Before establishing Annandale Acres near Calliope in Central Queensland, Bianca Collins was a secondary teacher and her husband, John, a boilermaker. They had no experience on the land.
Tired of paying rent in town and in need of adventure, they found their passion for agriculture.
“We fumbled our way into developing a small stud Droughtmaster herd. It didn’t take long for us to add to our acreage by purchasing another 700 acres and leasing a further 1,00 acres—all while working in our full-time careers,” Bianca said.
They soon realised the pressures on farming families can be enormous. To make ends meet, John had to continue working off-farm while Bianca took on the job of keeping the stud herd performing.
“We didn’t have the knowledge that typically gets passed down from generation to generation. It wasn’t ingrained in us from a family history in farming.
“I found it difficult to find a support network in the region or meet up with other likeminded farmers.”
Thanks to the Future Drought Fund’s National Mentoring Program, delivered by the Australian Rural Leadership Foundation, Bianca was paired with a mentor to help build her resilience and achieve her goals.
“I’m making it my mission to make sure our farm is in better shape for the next generation—for my son and to help my regional community thrive. The only way I can do that is to embrace my desire to learn,” Bianca said.
The program is giving Bianca the confidence to grow a successful stud and connect with other farmers and farming families to share their experiences.
“I believe having that network will help us all grow in the agricultural industry and our shared commitment to learning and being open to opportunities will help us reach and increase our individual success.”
See how mentoring helped build Bianca’s resilience
Video duration 3 mins
This is the transcript of a video case study produced by the Australian Rural Leadership Foundation for a project funded by the Future Drought Fund.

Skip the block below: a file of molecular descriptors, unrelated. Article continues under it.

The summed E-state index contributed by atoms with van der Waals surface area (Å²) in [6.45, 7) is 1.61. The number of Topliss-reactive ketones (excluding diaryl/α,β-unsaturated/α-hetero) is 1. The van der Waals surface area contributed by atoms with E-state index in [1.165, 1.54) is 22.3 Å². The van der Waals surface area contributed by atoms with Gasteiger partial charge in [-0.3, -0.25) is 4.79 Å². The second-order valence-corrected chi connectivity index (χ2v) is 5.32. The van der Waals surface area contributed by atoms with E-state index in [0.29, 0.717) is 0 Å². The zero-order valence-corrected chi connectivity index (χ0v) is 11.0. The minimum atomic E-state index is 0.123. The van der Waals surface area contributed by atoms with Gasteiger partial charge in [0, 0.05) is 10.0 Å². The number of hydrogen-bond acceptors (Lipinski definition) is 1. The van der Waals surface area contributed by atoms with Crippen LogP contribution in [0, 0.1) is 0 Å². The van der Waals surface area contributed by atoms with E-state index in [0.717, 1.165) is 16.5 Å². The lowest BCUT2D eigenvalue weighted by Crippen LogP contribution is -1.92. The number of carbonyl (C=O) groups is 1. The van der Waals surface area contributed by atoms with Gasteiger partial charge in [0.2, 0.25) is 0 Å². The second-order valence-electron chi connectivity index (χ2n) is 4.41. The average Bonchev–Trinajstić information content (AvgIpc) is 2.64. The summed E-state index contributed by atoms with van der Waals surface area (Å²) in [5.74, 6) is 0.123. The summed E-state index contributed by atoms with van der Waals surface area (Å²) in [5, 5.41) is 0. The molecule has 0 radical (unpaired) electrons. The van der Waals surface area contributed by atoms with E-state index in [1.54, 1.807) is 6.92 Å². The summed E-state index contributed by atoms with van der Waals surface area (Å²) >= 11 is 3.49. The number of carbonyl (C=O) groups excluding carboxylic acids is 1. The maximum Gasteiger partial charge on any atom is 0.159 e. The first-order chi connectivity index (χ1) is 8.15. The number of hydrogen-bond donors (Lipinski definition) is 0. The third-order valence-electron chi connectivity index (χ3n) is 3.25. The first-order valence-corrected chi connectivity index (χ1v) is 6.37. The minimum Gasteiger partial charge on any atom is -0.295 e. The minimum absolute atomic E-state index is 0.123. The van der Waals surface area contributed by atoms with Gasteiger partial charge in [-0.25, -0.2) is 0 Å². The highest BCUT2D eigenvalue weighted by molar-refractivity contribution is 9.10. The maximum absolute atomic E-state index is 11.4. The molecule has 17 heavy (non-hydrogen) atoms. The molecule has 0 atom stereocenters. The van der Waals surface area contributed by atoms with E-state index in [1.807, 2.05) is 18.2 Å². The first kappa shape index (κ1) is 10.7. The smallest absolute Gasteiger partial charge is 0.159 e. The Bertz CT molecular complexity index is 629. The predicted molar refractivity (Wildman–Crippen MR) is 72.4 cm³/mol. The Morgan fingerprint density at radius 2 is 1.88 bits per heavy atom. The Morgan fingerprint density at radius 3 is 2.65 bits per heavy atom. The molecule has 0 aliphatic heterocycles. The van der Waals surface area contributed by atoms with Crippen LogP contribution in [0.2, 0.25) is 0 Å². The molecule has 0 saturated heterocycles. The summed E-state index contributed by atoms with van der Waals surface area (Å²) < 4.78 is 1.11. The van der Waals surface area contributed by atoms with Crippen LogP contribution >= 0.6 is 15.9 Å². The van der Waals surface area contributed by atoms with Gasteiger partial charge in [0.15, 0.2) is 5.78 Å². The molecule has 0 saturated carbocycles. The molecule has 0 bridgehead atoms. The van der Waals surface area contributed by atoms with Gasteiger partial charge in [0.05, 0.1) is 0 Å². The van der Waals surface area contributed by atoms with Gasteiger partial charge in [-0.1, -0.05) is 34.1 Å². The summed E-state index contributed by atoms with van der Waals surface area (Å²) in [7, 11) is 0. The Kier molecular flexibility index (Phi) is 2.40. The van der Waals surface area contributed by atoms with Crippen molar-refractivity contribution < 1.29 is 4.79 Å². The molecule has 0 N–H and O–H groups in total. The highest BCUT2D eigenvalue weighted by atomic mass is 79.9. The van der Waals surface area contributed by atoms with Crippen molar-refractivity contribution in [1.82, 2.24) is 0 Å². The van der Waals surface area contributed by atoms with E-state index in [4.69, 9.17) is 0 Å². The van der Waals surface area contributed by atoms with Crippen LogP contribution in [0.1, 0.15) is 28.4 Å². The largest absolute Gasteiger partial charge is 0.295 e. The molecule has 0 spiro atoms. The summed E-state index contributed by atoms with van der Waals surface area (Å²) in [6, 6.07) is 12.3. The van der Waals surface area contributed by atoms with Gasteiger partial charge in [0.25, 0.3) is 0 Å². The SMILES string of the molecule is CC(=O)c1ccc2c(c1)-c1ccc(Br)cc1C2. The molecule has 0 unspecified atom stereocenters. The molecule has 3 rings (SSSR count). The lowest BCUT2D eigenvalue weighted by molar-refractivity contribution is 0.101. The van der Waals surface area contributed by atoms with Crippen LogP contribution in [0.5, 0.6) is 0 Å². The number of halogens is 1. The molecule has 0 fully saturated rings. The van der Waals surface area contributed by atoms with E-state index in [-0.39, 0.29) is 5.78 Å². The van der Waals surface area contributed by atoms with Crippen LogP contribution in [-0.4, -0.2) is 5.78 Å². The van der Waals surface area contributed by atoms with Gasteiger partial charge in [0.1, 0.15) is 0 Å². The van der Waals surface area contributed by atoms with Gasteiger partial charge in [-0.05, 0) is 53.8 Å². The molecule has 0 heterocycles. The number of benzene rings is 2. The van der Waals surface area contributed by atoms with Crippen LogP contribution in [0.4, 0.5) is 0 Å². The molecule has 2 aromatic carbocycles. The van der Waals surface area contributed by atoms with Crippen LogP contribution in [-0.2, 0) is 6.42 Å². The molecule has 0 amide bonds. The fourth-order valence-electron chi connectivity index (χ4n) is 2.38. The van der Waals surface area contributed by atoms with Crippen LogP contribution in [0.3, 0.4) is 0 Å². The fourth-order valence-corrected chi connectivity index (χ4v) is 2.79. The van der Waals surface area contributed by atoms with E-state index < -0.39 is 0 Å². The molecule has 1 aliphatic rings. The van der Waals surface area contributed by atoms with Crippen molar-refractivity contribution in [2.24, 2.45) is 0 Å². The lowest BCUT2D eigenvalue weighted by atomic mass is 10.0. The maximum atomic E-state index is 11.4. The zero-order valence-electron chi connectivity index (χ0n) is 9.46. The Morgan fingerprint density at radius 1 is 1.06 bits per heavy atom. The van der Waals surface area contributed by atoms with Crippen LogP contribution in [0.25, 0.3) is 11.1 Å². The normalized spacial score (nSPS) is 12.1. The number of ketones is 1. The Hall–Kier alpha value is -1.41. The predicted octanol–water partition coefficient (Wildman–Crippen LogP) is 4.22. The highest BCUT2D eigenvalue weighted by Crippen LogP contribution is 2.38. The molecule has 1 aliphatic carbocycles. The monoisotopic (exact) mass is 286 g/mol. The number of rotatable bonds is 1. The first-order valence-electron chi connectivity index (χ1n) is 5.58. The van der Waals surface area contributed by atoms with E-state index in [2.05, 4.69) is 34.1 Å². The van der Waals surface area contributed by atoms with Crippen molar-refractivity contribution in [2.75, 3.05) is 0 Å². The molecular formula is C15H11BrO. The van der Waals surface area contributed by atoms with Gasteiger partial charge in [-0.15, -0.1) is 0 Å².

Learn more about the Future Drought Fund’s Drought Resilience Leaders Mentoring Program.
Bianca Collins [0:01]:
Hi, my name is Bianca Collins and I'm so humbled to have the opportunity to share my story and help others find out about this amazing mentoring program that the Australian Rural Leadership Foundation is delivering.
My journey in the agricultural industry only began about five years ago. I'm a secondary teacher and my husband a boilermaker both working full-time, and we just wanted something different. We were tired of paying rent in town and we needed a new adventure.
We managed to snap up our little 400 acre land parcel close to Calliope in Queensland. We quickly embrace the land and fumbled our way into developing a small stud Droughtmaster herd. It didn't take long for us to add on to this acreage by purchasing another 700-acres and leasing a further 1,000 acres all while working in our full-time careers.
We found a passion for agriculture, and it wasn't ingrained in us from a family history of farming. We're first-generation farmers starting from a blank slate and that came with challenges. We didn't have the knowledge that typically gets passed down from generation to generation and we didn't have any experience on the land.
We put everything we have into our herd, and we quickly realised that farming asks a lot of those working in it and the pressures can be enormous. Added pressure for me is that my husband has had to continue working full-time to make ends meet while I put my teaching to part-time to have our beautiful son and to manage my chronic health condition. So, I do the day-to-day jobs to keep the Stud herd performing.
I feel like I'm breaking gender-specific barriers in farming and this has been a challenge in itself. But the joy does far outweigh the challenges. Calliope and Gladstone where I live have the reputation of Australia's industry powerhouse and so it has a strong focus on engineering construction and manufacturing sectors, not so much agriculture. I found it difficult to find a support network in the region or to meet up with other like-minded farmers.
I'm hoping that my journey in this mentoring program gives me the tools necessary to connect farmers and families in my community. I believe that having that network will help us all grow in the agricultural industry and our shared commitment to learning and being open to opportunities will help us reach and increase our individual success.
I am making it my mission to make sure our farm is in better shape for the next generation for my son and to help my regional community thrive the only way I can do that is to embrace my desire to learn.
I'm confident that the relationship I build with my mentor will help me fulfill my goals and it will put me on the right track to achieving my mission.[Recording ends]